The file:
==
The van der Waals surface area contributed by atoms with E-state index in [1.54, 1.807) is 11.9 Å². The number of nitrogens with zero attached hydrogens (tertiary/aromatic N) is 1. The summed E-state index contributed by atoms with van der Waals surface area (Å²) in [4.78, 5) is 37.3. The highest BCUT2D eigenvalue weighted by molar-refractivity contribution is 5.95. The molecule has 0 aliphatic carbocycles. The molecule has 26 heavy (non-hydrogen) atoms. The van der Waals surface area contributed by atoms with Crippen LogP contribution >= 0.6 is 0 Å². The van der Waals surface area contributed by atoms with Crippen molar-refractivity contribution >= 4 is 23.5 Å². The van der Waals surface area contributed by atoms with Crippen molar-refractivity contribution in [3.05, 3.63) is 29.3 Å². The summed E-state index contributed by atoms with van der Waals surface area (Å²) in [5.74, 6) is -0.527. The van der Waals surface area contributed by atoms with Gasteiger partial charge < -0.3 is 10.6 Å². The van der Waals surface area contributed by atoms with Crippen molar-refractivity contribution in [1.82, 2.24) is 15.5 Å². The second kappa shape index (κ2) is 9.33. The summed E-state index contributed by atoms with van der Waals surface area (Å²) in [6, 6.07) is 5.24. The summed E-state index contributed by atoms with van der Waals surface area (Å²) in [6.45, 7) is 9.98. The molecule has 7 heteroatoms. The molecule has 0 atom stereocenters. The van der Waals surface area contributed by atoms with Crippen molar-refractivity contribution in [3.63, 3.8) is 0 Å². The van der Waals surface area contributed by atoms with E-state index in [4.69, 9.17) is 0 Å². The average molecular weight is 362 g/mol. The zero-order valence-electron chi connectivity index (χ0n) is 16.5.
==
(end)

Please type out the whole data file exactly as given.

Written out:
The van der Waals surface area contributed by atoms with E-state index in [1.54, 1.807) is 11.9 Å². The number of nitrogens with zero attached hydrogens (tertiary/aromatic N) is 1. The summed E-state index contributed by atoms with van der Waals surface area (Å²) in [4.78, 5) is 37.3. The highest BCUT2D eigenvalue weighted by molar-refractivity contribution is 5.95. The molecule has 0 aliphatic carbocycles. The molecule has 26 heavy (non-hydrogen) atoms. The van der Waals surface area contributed by atoms with Crippen LogP contribution >= 0.6 is 0 Å². The van der Waals surface area contributed by atoms with Crippen molar-refractivity contribution >= 4 is 23.5 Å². The van der Waals surface area contributed by atoms with Crippen molar-refractivity contribution in [3.05, 3.63) is 29.3 Å². The summed E-state index contributed by atoms with van der Waals surface area (Å²) in [5.74, 6) is -0.527. The van der Waals surface area contributed by atoms with Gasteiger partial charge < -0.3 is 10.6 Å². The van der Waals surface area contributed by atoms with Crippen molar-refractivity contribution in [1.82, 2.24) is 15.5 Å². The second kappa shape index (κ2) is 9.33. The summed E-state index contributed by atoms with van der Waals surface area (Å²) in [6, 6.07) is 5.24. The summed E-state index contributed by atoms with van der Waals surface area (Å²) in [6.45, 7) is 9.98. The molecule has 7 heteroatoms. The molecule has 0 atom stereocenters. The van der Waals surface area contributed by atoms with Crippen molar-refractivity contribution in [3.63, 3.8) is 0 Å². The van der Waals surface area contributed by atoms with E-state index in [4.69, 9.17) is 0 Å². The average molecular weight is 362 g/mol. The zero-order valence-electron chi connectivity index (χ0n) is 16.5.